Why Have Singapore Airlines Ltd’s Shares Lost 5.5% In Value In 5 Years?

I think it’s fair to say that most investors would like to find stocks that can increase in value over time. That value can come from a higher share price or the distribution of dividends.

Both factors – price appreciation and dividends – generally share the same source, a company’s profit.

This profit is, in turn, driven by a company’s business performance. In general, companies with strong businesses exhibit sustainable growth, high margins, high returns on equity, and low gearing (gearing is a gauge of how much debt a company’s taking on).

I want to look at the business performance of Singapore’s flagship carrier, Singapore Airlines Ltd (SGX: C6L), over its last five completed fiscal years. I also want to track the total return of its stock (the total return would factor in gains from reinvested dividends along with the stock’s price changes).

The following table illustrates Singapore Airlines’ performance:

Singapore Airines' business results table
Source: S&P Global Market Intelligence

Over the timeframe we’re looking at, Singapore Airlines’ revenue has grown by a little. But, its earnings per share has more than doubled. Meanwhile, the company’s gearing has remained low (less than 11%) despite operating in a highly capital intensive industry.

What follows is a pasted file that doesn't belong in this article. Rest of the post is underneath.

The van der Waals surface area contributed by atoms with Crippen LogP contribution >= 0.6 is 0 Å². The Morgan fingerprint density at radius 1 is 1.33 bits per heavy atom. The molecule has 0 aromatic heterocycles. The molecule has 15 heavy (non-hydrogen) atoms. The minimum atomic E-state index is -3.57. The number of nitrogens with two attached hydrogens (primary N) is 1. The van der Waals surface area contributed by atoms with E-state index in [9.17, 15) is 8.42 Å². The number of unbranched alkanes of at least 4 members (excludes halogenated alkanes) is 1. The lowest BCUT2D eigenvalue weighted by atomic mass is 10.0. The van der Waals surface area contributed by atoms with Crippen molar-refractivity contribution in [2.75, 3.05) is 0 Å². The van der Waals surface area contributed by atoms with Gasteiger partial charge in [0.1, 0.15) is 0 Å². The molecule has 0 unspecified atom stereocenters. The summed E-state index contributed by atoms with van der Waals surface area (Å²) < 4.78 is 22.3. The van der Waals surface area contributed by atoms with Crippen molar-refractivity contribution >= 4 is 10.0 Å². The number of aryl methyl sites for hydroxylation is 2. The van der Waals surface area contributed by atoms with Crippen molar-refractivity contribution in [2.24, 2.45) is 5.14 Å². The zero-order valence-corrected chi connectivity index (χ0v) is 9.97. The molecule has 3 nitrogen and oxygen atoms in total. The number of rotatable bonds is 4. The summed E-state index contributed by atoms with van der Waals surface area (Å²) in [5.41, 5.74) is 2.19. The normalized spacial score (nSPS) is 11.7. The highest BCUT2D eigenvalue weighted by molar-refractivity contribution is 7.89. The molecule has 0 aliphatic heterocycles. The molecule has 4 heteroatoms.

Singapore Airlines’ low returns on equity – like its low revenue-growth – could be something to keep an eye on for investors.

As a whole, the company’s results have improved over its past five fiscal years. But, in the five years ended 18 July 2016, Singapore Airlines’ stock price has declined by 23%. If reinvested dividends are thrown into the calculations, the airline’s total returns would still clock in at a negative 5.5%.

These return numbers could be a reflection of Singapore Airlines’ returns on equity that have been persistently in the low single-digit range.

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The information provided is for general information purposes only and is not intended to be personalised investment or financial advice. Motley Fool Singapore contributor Lawrence Nga doesn’t own shares in any companies mentioned.